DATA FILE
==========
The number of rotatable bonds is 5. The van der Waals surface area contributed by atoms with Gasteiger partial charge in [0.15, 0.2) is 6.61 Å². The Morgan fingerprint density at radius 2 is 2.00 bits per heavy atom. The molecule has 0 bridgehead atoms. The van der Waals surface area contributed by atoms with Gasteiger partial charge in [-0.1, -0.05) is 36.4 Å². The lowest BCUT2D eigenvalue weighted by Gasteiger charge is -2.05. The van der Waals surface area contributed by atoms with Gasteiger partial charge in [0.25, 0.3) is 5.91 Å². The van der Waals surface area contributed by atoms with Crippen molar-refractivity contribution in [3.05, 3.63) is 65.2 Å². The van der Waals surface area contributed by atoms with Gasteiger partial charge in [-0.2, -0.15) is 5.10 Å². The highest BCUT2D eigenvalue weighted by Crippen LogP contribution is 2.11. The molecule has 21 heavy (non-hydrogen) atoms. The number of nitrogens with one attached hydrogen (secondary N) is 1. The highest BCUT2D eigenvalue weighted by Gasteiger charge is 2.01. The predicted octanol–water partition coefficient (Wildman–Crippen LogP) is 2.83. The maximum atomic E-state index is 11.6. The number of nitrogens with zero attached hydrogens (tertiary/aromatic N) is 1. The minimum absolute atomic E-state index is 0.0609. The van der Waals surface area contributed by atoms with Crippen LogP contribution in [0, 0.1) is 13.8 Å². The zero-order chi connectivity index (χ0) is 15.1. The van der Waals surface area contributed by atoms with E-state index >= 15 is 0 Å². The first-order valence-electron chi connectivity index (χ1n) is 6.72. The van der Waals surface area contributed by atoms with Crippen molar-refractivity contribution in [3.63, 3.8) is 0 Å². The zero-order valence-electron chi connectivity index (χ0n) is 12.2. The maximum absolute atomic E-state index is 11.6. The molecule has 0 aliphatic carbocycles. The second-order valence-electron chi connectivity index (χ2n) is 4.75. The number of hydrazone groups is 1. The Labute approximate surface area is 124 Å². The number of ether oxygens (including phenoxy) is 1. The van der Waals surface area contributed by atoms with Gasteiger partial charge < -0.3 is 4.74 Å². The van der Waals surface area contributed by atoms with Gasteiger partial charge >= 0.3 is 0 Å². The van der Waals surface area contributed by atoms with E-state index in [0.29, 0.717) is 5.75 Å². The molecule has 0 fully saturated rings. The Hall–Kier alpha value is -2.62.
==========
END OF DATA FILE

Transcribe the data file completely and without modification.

The number of rotatable bonds is 5. The van der Waals surface area contributed by atoms with Gasteiger partial charge in [0.15, 0.2) is 6.61 Å². The Morgan fingerprint density at radius 2 is 2.00 bits per heavy atom. The molecule has 0 bridgehead atoms. The van der Waals surface area contributed by atoms with Gasteiger partial charge in [-0.1, -0.05) is 36.4 Å². The lowest BCUT2D eigenvalue weighted by Gasteiger charge is -2.05. The van der Waals surface area contributed by atoms with Gasteiger partial charge in [0.25, 0.3) is 5.91 Å². The van der Waals surface area contributed by atoms with Crippen molar-refractivity contribution in [3.05, 3.63) is 65.2 Å². The van der Waals surface area contributed by atoms with Gasteiger partial charge in [-0.2, -0.15) is 5.10 Å². The highest BCUT2D eigenvalue weighted by Crippen LogP contribution is 2.11. The molecule has 21 heavy (non-hydrogen) atoms. The number of nitrogens with one attached hydrogen (secondary N) is 1. The highest BCUT2D eigenvalue weighted by Gasteiger charge is 2.01. The predicted octanol–water partition coefficient (Wildman–Crippen LogP) is 2.83. The maximum atomic E-state index is 11.6. The number of nitrogens with zero attached hydrogens (tertiary/aromatic N) is 1. The minimum absolute atomic E-state index is 0.0609. The van der Waals surface area contributed by atoms with Crippen LogP contribution in [0, 0.1) is 13.8 Å². The zero-order chi connectivity index (χ0) is 15.1. The van der Waals surface area contributed by atoms with E-state index >= 15 is 0 Å². The first-order valence-electron chi connectivity index (χ1n) is 6.72. The van der Waals surface area contributed by atoms with Crippen molar-refractivity contribution in [3.63, 3.8) is 0 Å². The zero-order valence-electron chi connectivity index (χ0n) is 12.2. The maximum absolute atomic E-state index is 11.6. The molecule has 0 aliphatic carbocycles. The second-order valence-electron chi connectivity index (χ2n) is 4.75. The number of hydrazone groups is 1. The Labute approximate surface area is 124 Å². The number of ether oxygens (including phenoxy) is 1. The van der Waals surface area contributed by atoms with Gasteiger partial charge < -0.3 is 4.74 Å². The van der Waals surface area contributed by atoms with Gasteiger partial charge >= 0.3 is 0 Å². The van der Waals surface area contributed by atoms with E-state index in [0.29, 0.717) is 5.75 Å². The molecule has 0 fully saturated rings. The Hall–Kier alpha value is -2.62.